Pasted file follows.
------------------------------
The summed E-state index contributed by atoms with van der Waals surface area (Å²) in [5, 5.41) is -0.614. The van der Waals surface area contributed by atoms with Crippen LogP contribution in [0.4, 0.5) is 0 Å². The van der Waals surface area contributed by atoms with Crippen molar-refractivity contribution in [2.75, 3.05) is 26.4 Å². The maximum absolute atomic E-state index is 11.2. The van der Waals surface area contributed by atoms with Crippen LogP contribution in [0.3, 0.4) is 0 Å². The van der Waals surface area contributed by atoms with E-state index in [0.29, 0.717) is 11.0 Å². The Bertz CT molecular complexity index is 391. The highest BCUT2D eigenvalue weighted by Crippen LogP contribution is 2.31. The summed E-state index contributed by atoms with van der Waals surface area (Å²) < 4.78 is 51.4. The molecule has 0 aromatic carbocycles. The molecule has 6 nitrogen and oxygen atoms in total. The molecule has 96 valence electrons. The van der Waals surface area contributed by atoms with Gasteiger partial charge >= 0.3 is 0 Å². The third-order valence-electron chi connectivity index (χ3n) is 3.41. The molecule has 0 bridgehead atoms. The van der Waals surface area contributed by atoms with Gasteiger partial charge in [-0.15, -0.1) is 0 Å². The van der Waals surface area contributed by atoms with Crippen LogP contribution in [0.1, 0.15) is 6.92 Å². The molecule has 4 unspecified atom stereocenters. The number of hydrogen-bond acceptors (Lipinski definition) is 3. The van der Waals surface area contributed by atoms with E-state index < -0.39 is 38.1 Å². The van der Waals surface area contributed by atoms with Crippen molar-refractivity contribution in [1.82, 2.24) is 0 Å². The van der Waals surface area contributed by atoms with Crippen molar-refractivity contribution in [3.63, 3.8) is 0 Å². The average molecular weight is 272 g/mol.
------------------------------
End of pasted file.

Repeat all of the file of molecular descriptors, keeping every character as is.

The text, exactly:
The summed E-state index contributed by atoms with van der Waals surface area (Å²) in [5, 5.41) is -0.614. The van der Waals surface area contributed by atoms with Crippen LogP contribution in [0.4, 0.5) is 0 Å². The van der Waals surface area contributed by atoms with Crippen molar-refractivity contribution in [2.75, 3.05) is 26.4 Å². The maximum absolute atomic E-state index is 11.2. The van der Waals surface area contributed by atoms with Crippen LogP contribution in [0.3, 0.4) is 0 Å². The van der Waals surface area contributed by atoms with E-state index in [0.29, 0.717) is 11.0 Å². The Bertz CT molecular complexity index is 391. The highest BCUT2D eigenvalue weighted by Crippen LogP contribution is 2.31. The summed E-state index contributed by atoms with van der Waals surface area (Å²) < 4.78 is 51.4. The molecule has 0 aromatic carbocycles. The molecule has 6 nitrogen and oxygen atoms in total. The molecule has 96 valence electrons. The van der Waals surface area contributed by atoms with Gasteiger partial charge >= 0.3 is 0 Å². The third-order valence-electron chi connectivity index (χ3n) is 3.41. The molecule has 0 bridgehead atoms. The van der Waals surface area contributed by atoms with Gasteiger partial charge in [-0.15, -0.1) is 0 Å². The van der Waals surface area contributed by atoms with Crippen LogP contribution in [0.1, 0.15) is 6.92 Å². The molecule has 4 unspecified atom stereocenters. The number of hydrogen-bond acceptors (Lipinski definition) is 3. The van der Waals surface area contributed by atoms with E-state index < -0.39 is 38.1 Å². The van der Waals surface area contributed by atoms with Crippen molar-refractivity contribution in [1.82, 2.24) is 0 Å². The van der Waals surface area contributed by atoms with Crippen molar-refractivity contribution in [3.63, 3.8) is 0 Å². The average molecular weight is 272 g/mol.